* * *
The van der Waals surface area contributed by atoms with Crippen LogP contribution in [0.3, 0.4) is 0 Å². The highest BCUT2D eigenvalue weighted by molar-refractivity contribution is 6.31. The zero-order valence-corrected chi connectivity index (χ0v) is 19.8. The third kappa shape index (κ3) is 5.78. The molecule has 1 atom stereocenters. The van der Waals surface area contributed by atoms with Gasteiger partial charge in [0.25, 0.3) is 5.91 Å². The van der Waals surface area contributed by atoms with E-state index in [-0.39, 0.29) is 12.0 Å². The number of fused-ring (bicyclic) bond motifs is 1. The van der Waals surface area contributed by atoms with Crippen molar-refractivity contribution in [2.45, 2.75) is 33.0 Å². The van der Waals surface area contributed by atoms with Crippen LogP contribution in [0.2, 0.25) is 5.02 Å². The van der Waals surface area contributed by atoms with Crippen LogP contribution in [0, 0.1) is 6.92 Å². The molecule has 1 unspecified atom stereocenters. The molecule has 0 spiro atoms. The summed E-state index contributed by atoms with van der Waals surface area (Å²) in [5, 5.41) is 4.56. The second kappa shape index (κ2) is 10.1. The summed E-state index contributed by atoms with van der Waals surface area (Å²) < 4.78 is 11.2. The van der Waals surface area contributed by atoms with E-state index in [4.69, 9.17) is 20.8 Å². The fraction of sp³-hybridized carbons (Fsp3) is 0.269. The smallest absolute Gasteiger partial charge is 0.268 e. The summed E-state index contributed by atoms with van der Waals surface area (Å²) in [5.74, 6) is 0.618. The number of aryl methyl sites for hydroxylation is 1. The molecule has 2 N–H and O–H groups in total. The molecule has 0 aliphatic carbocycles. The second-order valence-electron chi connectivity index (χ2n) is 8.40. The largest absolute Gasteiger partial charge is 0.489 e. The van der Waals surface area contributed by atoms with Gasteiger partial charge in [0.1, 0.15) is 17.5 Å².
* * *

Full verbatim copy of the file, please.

The van der Waals surface area contributed by atoms with Crippen LogP contribution in [0.3, 0.4) is 0 Å². The highest BCUT2D eigenvalue weighted by molar-refractivity contribution is 6.31. The zero-order valence-corrected chi connectivity index (χ0v) is 19.8. The third kappa shape index (κ3) is 5.78. The molecule has 1 atom stereocenters. The van der Waals surface area contributed by atoms with Gasteiger partial charge in [0.25, 0.3) is 5.91 Å². The van der Waals surface area contributed by atoms with E-state index in [-0.39, 0.29) is 12.0 Å². The number of fused-ring (bicyclic) bond motifs is 1. The van der Waals surface area contributed by atoms with Crippen molar-refractivity contribution in [2.45, 2.75) is 33.0 Å². The van der Waals surface area contributed by atoms with Crippen LogP contribution in [0.2, 0.25) is 5.02 Å². The van der Waals surface area contributed by atoms with Crippen LogP contribution in [0, 0.1) is 6.92 Å². The molecule has 1 unspecified atom stereocenters. The molecule has 0 spiro atoms. The summed E-state index contributed by atoms with van der Waals surface area (Å²) in [5, 5.41) is 4.56. The second kappa shape index (κ2) is 10.1. The summed E-state index contributed by atoms with van der Waals surface area (Å²) < 4.78 is 11.2. The van der Waals surface area contributed by atoms with E-state index in [4.69, 9.17) is 20.8 Å². The fraction of sp³-hybridized carbons (Fsp3) is 0.269. The smallest absolute Gasteiger partial charge is 0.268 e. The summed E-state index contributed by atoms with van der Waals surface area (Å²) in [5.74, 6) is 0.618. The number of aryl methyl sites for hydroxylation is 1. The molecule has 2 N–H and O–H groups in total. The molecule has 0 aliphatic carbocycles. The second-order valence-electron chi connectivity index (χ2n) is 8.40. The largest absolute Gasteiger partial charge is 0.489 e. The van der Waals surface area contributed by atoms with Gasteiger partial charge in [0.1, 0.15) is 17.5 Å².